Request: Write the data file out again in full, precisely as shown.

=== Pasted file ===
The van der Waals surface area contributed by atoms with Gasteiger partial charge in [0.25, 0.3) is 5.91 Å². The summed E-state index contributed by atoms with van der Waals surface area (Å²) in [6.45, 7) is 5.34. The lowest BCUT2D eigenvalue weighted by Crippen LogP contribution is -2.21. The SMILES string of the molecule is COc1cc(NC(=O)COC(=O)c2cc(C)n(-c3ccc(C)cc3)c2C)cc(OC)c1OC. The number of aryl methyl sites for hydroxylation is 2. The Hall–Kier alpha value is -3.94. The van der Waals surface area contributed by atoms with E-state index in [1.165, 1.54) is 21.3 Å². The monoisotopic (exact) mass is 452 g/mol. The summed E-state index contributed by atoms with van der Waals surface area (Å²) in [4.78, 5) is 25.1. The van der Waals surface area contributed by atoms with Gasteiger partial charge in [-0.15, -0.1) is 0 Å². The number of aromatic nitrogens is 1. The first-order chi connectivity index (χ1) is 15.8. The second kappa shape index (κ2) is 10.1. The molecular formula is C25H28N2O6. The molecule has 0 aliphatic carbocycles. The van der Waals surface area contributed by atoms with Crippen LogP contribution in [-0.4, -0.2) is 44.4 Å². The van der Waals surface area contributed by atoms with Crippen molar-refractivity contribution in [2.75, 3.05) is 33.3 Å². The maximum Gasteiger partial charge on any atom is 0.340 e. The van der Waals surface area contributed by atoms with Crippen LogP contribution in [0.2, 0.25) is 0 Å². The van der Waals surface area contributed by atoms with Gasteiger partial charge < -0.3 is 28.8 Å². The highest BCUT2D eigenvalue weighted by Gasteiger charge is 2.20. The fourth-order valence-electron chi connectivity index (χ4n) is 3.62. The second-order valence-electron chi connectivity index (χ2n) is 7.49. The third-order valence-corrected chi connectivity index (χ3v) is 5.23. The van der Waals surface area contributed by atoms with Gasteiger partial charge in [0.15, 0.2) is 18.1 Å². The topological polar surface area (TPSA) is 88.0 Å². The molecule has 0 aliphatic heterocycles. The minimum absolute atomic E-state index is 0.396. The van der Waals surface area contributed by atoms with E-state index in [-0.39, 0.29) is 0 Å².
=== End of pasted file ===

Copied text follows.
The van der Waals surface area contributed by atoms with Gasteiger partial charge in [0.25, 0.3) is 5.91 Å². The summed E-state index contributed by atoms with van der Waals surface area (Å²) in [6.45, 7) is 5.34. The lowest BCUT2D eigenvalue weighted by Crippen LogP contribution is -2.21. The SMILES string of the molecule is COc1cc(NC(=O)COC(=O)c2cc(C)n(-c3ccc(C)cc3)c2C)cc(OC)c1OC. The number of aryl methyl sites for hydroxylation is 2. The Hall–Kier alpha value is -3.94. The van der Waals surface area contributed by atoms with E-state index in [1.165, 1.54) is 21.3 Å². The monoisotopic (exact) mass is 452 g/mol. The summed E-state index contributed by atoms with van der Waals surface area (Å²) in [4.78, 5) is 25.1. The van der Waals surface area contributed by atoms with Gasteiger partial charge in [-0.15, -0.1) is 0 Å². The number of aromatic nitrogens is 1. The first-order chi connectivity index (χ1) is 15.8. The second kappa shape index (κ2) is 10.1. The molecular formula is C25H28N2O6. The molecule has 0 aliphatic carbocycles. The van der Waals surface area contributed by atoms with Crippen LogP contribution in [-0.4, -0.2) is 44.4 Å². The van der Waals surface area contributed by atoms with Crippen molar-refractivity contribution in [2.75, 3.05) is 33.3 Å². The maximum Gasteiger partial charge on any atom is 0.340 e. The van der Waals surface area contributed by atoms with Crippen LogP contribution in [0.2, 0.25) is 0 Å². The van der Waals surface area contributed by atoms with Gasteiger partial charge < -0.3 is 28.8 Å². The highest BCUT2D eigenvalue weighted by Gasteiger charge is 2.20. The fourth-order valence-electron chi connectivity index (χ4n) is 3.62. The second-order valence-electron chi connectivity index (χ2n) is 7.49. The third-order valence-corrected chi connectivity index (χ3v) is 5.23. The van der Waals surface area contributed by atoms with Gasteiger partial charge in [0.15, 0.2) is 18.1 Å². The topological polar surface area (TPSA) is 88.0 Å². The molecule has 0 aliphatic heterocycles. The minimum absolute atomic E-state index is 0.396. The van der Waals surface area contributed by atoms with E-state index in [-0.39, 0.29) is 0 Å².